100% agree with Jakob this time.
Those things are the worst. I cringe every time I need to get info out of one. Or when I carelessly click on one in google and a the reader starts it's tedious opening. argggg! I'm getting angry just thinking about it! :(
PDF was never really meant to be viewed on line. Its primarily a way to DISTRIBUTE "formatted as the layout editor wanted it" documents on line or in digital "electronic" media like CD. It is especially useful for scientific articles, articles with formulaes or using rare fonts, and articles with complex diagrams. For that purpose it is very well suited, and they forged their market niche very early, well before the Web became mainstream.
PDF is meant to be printed out, and read like a REAL book! ;) You can distribute it on the web, but reading it online? that's not what it was designed for. Fonts look bad and unclear, and its very cluncky.
To me Adobe has spun the functionality of PDF way beyond its unqiue function and intention, to grab some of the Web business. Ive always been perplexed why URL's (not internal anchors which make a lot of sense) are hyperlinked in PDF documents. PDF just does not have the flexibility and fast loading attributes of HTML and other formats to be used a a basis for "browsing".
PDFs definitely have their usefulness, but it is not in place of an html page. I also cringe when I inadvertantly click on a text link, assuming it is a regular webpage, only to see the Adobe Acrobat logo pop up as it loads, checks for updates, then finally brings up the pdf within the web browser. Especially back when I was on a dialup, and the whole process could take 30 mins depending on the file size, if it didn't crash my computer first. Now that I am on cable, I am not nearly as grumpy about it, but it still ticks me off. A little warning that the link opens a pdf document would be nice ;)
Personally, my pet peeve is the fact that IE automatically opens pdf files within the browser window (when the user has Adobe Acrobat or Adobe Reader installed) rather than prompting the user to either open the file in the browser, or to save it to the hard drive first.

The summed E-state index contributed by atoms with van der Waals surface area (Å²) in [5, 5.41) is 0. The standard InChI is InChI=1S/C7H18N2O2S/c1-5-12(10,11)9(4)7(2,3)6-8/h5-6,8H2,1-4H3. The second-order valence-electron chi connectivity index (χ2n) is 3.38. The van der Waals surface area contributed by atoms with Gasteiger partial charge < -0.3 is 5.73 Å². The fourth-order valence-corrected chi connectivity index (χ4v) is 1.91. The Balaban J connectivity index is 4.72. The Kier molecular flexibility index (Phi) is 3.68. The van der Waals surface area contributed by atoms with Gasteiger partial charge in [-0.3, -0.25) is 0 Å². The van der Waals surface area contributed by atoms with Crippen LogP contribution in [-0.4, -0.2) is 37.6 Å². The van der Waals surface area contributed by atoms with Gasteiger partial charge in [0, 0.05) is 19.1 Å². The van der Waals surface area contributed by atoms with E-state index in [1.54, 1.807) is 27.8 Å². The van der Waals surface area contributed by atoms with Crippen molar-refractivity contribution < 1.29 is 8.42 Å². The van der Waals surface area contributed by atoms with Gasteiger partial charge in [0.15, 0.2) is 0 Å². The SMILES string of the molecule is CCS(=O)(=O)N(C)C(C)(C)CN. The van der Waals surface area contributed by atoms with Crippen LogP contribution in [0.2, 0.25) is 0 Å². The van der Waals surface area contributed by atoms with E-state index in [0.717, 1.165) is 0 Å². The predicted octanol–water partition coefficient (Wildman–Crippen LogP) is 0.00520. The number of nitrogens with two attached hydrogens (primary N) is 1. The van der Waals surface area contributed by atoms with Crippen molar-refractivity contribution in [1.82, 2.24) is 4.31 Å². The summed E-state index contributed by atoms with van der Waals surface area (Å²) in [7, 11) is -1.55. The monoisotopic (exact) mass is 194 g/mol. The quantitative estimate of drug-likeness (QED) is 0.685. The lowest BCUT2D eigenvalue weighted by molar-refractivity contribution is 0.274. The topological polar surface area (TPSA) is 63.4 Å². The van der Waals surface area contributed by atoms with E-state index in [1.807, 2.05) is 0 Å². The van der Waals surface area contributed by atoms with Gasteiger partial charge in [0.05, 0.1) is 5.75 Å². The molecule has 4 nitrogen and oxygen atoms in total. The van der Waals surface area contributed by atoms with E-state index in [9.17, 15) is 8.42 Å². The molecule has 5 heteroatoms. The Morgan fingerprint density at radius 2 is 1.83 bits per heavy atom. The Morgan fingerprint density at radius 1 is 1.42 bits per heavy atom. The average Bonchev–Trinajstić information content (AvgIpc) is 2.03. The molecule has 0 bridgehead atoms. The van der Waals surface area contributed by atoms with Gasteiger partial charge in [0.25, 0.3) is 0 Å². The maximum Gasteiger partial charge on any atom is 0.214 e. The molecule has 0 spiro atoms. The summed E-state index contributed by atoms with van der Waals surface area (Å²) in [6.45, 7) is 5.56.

Much Jakobado about nothing IMO.
Only about 2% of Google's index is in pdf format and they are mainly used for:
- Lengthy second tier back-up info
- Research papers
- (Email) quotations
With three main objectives - equal printing format, secured info and small(er) file size.
In other words - nearly nobody really uses it for primary online presentations anyway.
agreed vitaplease, but the problem is that the default settings and environoment usually means PDF are delivered up for reading online which is not what they were designed for. Like Jenstar, seeing the memory of my workstation being gulped and everthing stopping for a while while acrobat loads up is not good! In our own site we make clear what are pdf links so people can decide to right click and save. But that is not the usual case with the web as a whole. 2% sounds like a lot. That means one out of 50 docs in google is a PDF? All the more reason for this problem being a real problem!
I must be bumpin across a bleeping large percentage of them. well, I guess 2 percent of 4 billion is a heck of alot of them out there. guess it isn't time to play the lottery. :(
|In our own site we make clear what are pdf links so people can decide to right click and save. |